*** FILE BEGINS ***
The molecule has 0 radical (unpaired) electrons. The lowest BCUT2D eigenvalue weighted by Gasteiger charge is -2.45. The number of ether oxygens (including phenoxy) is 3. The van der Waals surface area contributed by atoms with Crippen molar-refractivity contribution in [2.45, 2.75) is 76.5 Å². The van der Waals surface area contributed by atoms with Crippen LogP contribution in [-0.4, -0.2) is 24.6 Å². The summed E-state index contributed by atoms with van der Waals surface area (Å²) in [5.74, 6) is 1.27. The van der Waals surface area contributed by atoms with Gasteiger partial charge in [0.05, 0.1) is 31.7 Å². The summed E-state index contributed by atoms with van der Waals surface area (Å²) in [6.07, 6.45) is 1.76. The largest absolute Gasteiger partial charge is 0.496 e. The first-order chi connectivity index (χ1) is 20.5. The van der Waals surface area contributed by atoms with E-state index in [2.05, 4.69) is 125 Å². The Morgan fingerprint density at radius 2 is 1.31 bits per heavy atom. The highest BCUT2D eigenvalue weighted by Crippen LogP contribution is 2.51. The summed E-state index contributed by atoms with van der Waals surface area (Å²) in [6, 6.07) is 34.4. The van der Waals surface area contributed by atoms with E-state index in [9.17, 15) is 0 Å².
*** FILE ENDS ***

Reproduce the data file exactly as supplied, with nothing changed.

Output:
The molecule has 0 radical (unpaired) electrons. The lowest BCUT2D eigenvalue weighted by Gasteiger charge is -2.45. The number of ether oxygens (including phenoxy) is 3. The van der Waals surface area contributed by atoms with Crippen molar-refractivity contribution in [2.45, 2.75) is 76.5 Å². The van der Waals surface area contributed by atoms with Crippen LogP contribution in [-0.4, -0.2) is 24.6 Å². The summed E-state index contributed by atoms with van der Waals surface area (Å²) in [5.74, 6) is 1.27. The van der Waals surface area contributed by atoms with Gasteiger partial charge in [0.05, 0.1) is 31.7 Å². The summed E-state index contributed by atoms with van der Waals surface area (Å²) in [6.07, 6.45) is 1.76. The largest absolute Gasteiger partial charge is 0.496 e. The first-order chi connectivity index (χ1) is 20.5. The van der Waals surface area contributed by atoms with E-state index in [2.05, 4.69) is 125 Å². The Morgan fingerprint density at radius 2 is 1.31 bits per heavy atom. The highest BCUT2D eigenvalue weighted by Crippen LogP contribution is 2.51. The summed E-state index contributed by atoms with van der Waals surface area (Å²) in [6, 6.07) is 34.4. The van der Waals surface area contributed by atoms with E-state index in [9.17, 15) is 0 Å².